Emergency Preparedness for Dialysis Facilities
Ajay K. Singh MBBS, FRCP
Brigham and Women’s Hospital
Harvard Medical School
Two weeks ago Sunday, we were bracing ourselves for Hurricane Irene as it was hurtling up the east coast. As it turned out, the hurricane lost some of its severity after making land-fall in North Carolina, and by the time Irene reached us here in Boston, it was a tropical storm. Elsewhere in towns and cities across the east coast, especially in New Jersey and in the New England State of Vermont, there was some loss of life and quite extensive damage to property mostly from the effects of flooding and power failures. However, most everyone was relieved because the effects of Irene could have been much worse. There wasn't the impact on dialysis facilities that occurred after Katrina. The overarching verdict on the response of public officials and first responders was that they did a great job. The verdict on how dialysis providers responded was also positive. For the first time, perhaps, the preparation involved notices via the social media.
But what if there is a big natural disaster, or even a catastrophic man-made disaster (today is the 10th anniversary of 9/11)? Has the dialysis community learned lessons from previous disasters? Kenney's article received a lot of attention when it was published a few years ago CJASN, but it is just as relevant today as it was back then, because in the event of a natural disaster, how our patients and we respond could save lives. Others have also discussed disaster preparedness -- the article from Jeff Kopp and colleagues from 2005 is also worth reading. CMS has published a booklet on emergency preparedness (see link)
Since Kenney’s article is available in CJASN with open access, I won’t spend too much time reviewing it, other than highlighting a few important points that he makes:
- Informational resources for dialysis disaster planning are available and relatively easy to find, thanks to the Internet. CMS has published Emergency Preparedness for Dialysis Facilities (8). The NKF has also produced a document entitled "Planning for Natural Disasters and Other Types of Emergencies (Facilities)"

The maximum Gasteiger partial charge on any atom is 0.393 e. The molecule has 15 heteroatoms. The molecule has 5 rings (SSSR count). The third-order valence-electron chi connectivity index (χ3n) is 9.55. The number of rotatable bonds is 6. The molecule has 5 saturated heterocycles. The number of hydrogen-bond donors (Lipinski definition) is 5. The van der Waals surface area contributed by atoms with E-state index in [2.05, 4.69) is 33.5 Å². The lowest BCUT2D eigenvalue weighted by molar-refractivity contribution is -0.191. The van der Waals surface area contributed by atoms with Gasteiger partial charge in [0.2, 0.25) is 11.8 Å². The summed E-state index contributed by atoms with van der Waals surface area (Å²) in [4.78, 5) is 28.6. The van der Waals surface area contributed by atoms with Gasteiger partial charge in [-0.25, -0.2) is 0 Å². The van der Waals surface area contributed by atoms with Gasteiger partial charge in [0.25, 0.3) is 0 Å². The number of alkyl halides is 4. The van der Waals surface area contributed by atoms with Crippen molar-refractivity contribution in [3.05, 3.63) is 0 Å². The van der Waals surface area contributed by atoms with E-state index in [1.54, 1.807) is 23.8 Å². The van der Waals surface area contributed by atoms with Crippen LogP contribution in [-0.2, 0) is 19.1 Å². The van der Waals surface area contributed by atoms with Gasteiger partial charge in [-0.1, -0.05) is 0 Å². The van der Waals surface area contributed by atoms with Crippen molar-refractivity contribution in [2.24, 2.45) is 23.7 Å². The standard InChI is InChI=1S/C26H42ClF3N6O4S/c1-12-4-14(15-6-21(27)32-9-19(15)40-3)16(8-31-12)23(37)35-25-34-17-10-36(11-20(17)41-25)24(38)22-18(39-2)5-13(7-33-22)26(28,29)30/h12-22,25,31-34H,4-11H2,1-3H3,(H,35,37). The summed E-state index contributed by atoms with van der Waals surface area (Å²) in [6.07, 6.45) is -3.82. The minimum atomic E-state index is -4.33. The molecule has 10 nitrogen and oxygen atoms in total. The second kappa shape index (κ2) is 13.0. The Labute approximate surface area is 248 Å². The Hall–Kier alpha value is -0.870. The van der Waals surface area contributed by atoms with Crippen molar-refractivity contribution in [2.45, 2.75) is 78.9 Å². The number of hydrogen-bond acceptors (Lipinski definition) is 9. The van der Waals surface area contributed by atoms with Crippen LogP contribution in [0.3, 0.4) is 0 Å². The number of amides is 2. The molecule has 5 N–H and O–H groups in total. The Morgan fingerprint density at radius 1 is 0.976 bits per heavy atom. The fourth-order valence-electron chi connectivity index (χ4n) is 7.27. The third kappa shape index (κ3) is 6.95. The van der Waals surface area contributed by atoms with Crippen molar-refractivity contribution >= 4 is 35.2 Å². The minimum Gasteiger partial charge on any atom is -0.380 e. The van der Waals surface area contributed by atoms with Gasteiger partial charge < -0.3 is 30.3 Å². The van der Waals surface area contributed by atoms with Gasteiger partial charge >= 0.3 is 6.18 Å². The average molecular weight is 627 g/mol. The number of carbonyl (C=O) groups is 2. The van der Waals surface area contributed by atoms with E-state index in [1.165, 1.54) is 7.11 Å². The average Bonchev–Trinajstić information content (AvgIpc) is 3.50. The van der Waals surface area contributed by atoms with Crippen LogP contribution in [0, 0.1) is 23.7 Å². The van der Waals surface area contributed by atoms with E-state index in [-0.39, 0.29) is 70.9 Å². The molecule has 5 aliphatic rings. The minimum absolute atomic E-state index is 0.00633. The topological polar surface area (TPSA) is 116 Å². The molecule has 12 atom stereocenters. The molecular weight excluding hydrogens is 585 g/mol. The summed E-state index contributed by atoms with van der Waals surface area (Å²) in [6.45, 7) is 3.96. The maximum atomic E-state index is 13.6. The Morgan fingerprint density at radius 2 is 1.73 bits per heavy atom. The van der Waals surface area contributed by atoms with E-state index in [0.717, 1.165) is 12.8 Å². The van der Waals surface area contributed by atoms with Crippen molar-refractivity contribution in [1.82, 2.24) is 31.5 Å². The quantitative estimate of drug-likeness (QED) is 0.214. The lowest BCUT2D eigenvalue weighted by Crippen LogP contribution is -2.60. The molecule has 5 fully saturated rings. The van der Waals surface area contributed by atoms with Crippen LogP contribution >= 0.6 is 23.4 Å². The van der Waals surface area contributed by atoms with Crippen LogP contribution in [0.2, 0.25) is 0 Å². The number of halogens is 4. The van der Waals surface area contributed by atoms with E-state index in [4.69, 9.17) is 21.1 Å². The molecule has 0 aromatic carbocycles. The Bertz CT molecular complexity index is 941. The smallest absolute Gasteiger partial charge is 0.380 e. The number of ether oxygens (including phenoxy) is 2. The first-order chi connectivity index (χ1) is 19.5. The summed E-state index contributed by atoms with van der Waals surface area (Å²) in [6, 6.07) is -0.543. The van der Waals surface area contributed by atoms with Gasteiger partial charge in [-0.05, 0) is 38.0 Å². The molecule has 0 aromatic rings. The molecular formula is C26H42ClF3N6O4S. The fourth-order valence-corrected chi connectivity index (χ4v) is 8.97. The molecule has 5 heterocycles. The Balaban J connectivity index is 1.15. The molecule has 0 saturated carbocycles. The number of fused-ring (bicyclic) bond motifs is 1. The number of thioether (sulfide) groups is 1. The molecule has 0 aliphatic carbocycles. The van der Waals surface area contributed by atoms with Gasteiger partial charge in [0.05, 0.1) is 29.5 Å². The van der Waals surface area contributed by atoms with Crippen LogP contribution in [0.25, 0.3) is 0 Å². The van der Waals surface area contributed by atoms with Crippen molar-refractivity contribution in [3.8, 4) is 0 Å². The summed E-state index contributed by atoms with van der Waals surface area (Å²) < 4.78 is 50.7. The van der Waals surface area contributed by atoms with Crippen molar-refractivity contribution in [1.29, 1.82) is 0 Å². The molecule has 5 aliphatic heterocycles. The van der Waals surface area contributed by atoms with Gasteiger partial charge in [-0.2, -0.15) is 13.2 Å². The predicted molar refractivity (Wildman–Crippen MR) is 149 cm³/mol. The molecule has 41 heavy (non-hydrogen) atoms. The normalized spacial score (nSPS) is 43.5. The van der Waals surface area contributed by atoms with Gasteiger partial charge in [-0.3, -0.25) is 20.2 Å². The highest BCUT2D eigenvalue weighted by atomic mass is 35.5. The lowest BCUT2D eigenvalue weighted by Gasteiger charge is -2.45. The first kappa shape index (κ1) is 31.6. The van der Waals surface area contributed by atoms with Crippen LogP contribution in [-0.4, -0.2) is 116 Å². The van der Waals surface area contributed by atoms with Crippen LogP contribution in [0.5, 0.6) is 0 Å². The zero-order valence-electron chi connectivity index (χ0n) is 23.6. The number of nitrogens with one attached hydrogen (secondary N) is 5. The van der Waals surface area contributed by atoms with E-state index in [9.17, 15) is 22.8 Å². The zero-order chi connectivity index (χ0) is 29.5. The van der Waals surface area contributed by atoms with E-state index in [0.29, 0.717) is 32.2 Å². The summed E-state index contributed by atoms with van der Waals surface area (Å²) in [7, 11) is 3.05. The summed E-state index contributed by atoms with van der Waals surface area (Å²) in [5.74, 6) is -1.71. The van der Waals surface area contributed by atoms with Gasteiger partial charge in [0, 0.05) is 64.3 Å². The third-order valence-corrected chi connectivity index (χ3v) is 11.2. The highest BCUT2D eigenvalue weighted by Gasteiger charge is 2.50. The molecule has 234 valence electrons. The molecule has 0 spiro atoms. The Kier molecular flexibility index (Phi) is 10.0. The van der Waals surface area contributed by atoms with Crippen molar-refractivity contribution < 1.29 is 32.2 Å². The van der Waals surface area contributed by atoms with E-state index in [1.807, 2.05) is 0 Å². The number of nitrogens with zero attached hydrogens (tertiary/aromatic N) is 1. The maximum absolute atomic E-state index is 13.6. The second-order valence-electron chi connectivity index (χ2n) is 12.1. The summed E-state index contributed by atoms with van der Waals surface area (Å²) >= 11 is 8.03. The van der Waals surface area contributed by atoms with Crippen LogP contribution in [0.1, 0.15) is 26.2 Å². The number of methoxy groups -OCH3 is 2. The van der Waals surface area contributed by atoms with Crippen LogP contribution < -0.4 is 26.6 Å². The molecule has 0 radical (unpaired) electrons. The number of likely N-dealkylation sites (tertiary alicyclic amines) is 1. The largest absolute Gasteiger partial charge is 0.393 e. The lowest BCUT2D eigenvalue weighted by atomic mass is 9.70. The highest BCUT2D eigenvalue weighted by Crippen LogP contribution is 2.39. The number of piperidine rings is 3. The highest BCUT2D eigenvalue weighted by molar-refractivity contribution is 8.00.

- There is organizational infrastructure already in place. For example, the International Society of Nephrology created the Renal Disaster Relief Task Force in 1989, with branches serving three large areas: The Americas; Southeast Asia; and Europe, Asia Minor, the Middle East, and Africa. In the United States, there is a group known as the Kidney Community Emergency Response Coalition (KCERC).
- Most disaster planning and preparations should be accomplished well before a crisis may occur. Kenney makes the point -- particularly germane for hurricanes because there is some advanced notice -- that proper planning and subsequent patient and staff education may allow dialysis facilities to continue to care safely and effectively for ESRD patients. Kenney discusses the importance of hazard mitigation. He defines hazard mitigation as the process of minimizing losses by reducing risks in advance of a crisis. He emphasizes the importance of developing a communication plan. As well, understanding the infrastructure of the dialysis unit – making contingency plans for water (e.g., confirming contracts for backup water), electricity (e.g., back-up generator).
- Re-opening the dialysis facility after a disaster. Deciding whether the unit is structurally safe, whether the water can be used, and managing resources (e.g., staff).
- Addressing the needs of special populations: for example children and patient’s on peritoneal dialysis.
References1. Kenney RJ. Emergency preparedness concepts for dialysis facilities: reawakened after Hurricane Katrina. Clin J Am Soc Nephrol. 2007 Jul;2(4):809-13. Epub 2007 Jun 20.2. Kopp JB, Ball LK, Cohen A, Kenney RJ, Lempert KD, Miller PE, Muntner P, Qureshi N, Yelton SA. Kidney patient care in disasters: emergency planning for patients and dialysis facilities.Clin J Am Soc Nephrol. 2007 Jul;2(4):825-38. Epub 2007 Jun 20. PubMed PMID: 17699500.3. Kopp JB, Ball LK, Cohen A, Kenney RJ, Lempert KD, Miller PE, Muntner P, Qureshi N, Yelton SA. Kidney patient care in disasters: lessons from the hurricanes and earthquake of 2005. Clin J Am Soc Nephrol. 2007 Jul;2(4):814-24. Epub 2007 Jun 20. PubMed PMID: 17699499.